Lena said a lot of the young men want to work in trades and with their hands. They ran a Safe Pass course (a safety training programme useful for the construction industry) in the campus, with 10 juveniles going through it last November and between 12-15 next month.
As part of a pre-release programme, she said they also bring offenders to training courses in the community, typically through phases: first, escorting them to and from the place; second, where they youth brings themselves back; and, third, the young person is allowed to stay overnight at their home.
As care manager, the issue of the behaviour of offenders on campus is an obvious one, given the events of recent years.
She said the residential social care workers were highly skilled, not only in relation to relationship building but also in de-escalation.
“When situations become very difficult they use non-physical intervention, but we have some very challenging people here and, yes, sometimes we do have to employ physical intervention. We do monitor those.”
She said: “We deal with extremely challenging young people here. Unfortunately for Oberstown, the media coverage is about what goes wrong, but there’s a lot of very good work here.” She pointed out:
She said many of these young people have a “very particular world view”.
This, she explained, as: “Their world view, maybe, is that no one has minded them, they may be very reckless in their own behaviour, they maybe don’t have
respect for themselves, so some of the behaviour we would see, it’s actually harming themselves more than other people.
“So our job is to build a relationship, to teach this young person they can trust an adult, an adult will respect you, but there are boundaries.”
Gráinne Smyth has worked at Oberstown, through its various incarnations, for 20 years.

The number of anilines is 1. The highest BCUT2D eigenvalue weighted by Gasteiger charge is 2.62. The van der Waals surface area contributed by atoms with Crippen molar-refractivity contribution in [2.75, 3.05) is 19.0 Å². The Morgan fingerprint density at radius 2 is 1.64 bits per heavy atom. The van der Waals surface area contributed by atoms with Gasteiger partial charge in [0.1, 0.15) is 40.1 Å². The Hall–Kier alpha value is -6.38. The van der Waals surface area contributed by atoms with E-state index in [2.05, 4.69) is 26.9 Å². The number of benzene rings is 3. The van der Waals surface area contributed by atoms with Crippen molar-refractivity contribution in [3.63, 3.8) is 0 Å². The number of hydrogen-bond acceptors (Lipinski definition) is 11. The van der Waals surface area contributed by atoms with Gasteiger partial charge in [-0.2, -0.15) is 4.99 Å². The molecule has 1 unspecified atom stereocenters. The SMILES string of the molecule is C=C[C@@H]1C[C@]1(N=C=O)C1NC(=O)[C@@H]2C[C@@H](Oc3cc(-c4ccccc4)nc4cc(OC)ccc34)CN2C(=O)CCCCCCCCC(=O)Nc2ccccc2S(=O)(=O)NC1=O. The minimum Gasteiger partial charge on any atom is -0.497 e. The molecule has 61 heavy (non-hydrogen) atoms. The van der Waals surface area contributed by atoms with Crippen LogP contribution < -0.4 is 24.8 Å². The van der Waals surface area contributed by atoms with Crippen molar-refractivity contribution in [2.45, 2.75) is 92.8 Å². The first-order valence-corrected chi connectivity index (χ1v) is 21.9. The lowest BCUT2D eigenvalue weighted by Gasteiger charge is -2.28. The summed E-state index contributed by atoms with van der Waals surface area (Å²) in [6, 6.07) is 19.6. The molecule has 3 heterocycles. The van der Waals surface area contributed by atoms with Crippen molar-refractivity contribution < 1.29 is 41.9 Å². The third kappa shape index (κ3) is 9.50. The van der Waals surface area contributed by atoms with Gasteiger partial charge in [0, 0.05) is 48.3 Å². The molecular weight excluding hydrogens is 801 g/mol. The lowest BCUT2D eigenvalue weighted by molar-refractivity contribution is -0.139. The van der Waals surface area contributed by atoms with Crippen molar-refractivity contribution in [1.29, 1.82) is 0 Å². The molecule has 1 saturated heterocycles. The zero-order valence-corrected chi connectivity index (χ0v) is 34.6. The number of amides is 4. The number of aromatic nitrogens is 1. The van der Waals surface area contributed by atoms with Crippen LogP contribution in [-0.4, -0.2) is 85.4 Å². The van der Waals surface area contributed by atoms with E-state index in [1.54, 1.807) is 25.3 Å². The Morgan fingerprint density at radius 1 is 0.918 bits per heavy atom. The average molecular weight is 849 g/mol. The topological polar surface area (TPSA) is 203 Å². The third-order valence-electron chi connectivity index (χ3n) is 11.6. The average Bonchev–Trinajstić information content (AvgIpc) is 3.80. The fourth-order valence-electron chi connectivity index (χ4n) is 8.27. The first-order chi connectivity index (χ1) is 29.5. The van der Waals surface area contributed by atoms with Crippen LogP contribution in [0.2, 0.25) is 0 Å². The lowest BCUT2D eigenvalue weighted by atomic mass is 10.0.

She has been on the frontline as a residential social care worker. But now, since last month, she is advocacy officer, part of a number of initiatives the campus has taken to give the young people a voice.
“I have gone from being on the floor with care staff and advocating from that perspective to being on the floor and advocating for young people,” she said.
Her job is all about engaging young people and improving their participation in the life of the campus — basically, that their voices are heard.
This includes bringing complaints from the young people to the relevant people in authority, securing their response and relaying that, and explaining it, to the young person.
“It doesn’t mean everything they ask for is achievable, but their voice will be heard and it will be brought to the people it needs to be and there is feedback.
“I would be very clear at the start: ‘What do you hope to achieve?’ and there’s a lot of discussion. It helps young people develop coping skills about difficulties and adversities.”
She said things have moved on a long way in this regard over the last two decades: “It would never have been dreamed of. When I started here 20 years ago we made the decisions for the young people.”